Adding "foveal vision'' to Wilson's animat

Research output: Chapter in Book/Report/Conference proceedingConference Contribution (Conference Proceeding)


Different animals employ different strategies for sampling sensory data. The strategies are often closely constrained by environmental considerations, such as the animals' ecological niche. In animals tat can see, differences in sampling strategy manifest themselves as differences in field of view and in spatially variant sampling (so called "foveal'' vision). In analysing adaptive behaviour in animals, or attempting to design autonomous robots, mechanisms for exploring variations in sensory sampling stragegy will be required. This paper describes our work exploring a minimal system for investigating the effects of variations in patterns of sensory sampling. We have reimplemented Wilson's (1986) animat, and then experimented with altering its sensory sampling pattern (i.e. its sensory field). Empirical results are presented which demonstrate that alterations in the sensory field pattern can have a significant effect on the animat's observable behaviour.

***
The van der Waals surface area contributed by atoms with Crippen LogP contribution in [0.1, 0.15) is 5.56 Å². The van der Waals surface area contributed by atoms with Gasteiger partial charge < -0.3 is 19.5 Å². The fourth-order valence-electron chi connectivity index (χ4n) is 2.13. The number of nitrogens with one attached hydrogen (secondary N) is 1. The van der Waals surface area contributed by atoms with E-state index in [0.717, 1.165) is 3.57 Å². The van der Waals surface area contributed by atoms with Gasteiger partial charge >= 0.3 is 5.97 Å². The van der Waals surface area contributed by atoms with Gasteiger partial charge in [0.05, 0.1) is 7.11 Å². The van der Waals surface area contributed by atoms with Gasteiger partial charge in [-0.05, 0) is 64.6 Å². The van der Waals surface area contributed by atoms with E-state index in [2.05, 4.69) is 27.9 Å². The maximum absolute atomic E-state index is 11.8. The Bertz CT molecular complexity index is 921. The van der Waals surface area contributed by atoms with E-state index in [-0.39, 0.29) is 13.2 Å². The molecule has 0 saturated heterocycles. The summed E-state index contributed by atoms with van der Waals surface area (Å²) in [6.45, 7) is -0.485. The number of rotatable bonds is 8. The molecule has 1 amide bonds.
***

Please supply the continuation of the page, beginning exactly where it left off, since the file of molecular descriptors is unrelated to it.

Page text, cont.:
Analysis of our results involves characteristing the interactions between the animat's sensory field and the environment within which the animat resides. We found that observed behaviour can, at least in part, be explained as a result of the animat cautiously moving in a manner which maximises the uptake of new infomation from the environment over time.
Original languageEnglish
Title of host publicationECAL '93
Subtitle of host publicationProceedings of the Second European Conference on Artificial Life (ECAL'93)
Number of pages10
Publication statusPublished - 1993
EventSecond European Conference on Artificial Life (ECAL '93) - Brussels, Belgium
Duration: 24 May 199326 May 1993


ConferenceSecond European Conference on Artificial Life (ECAL '93)


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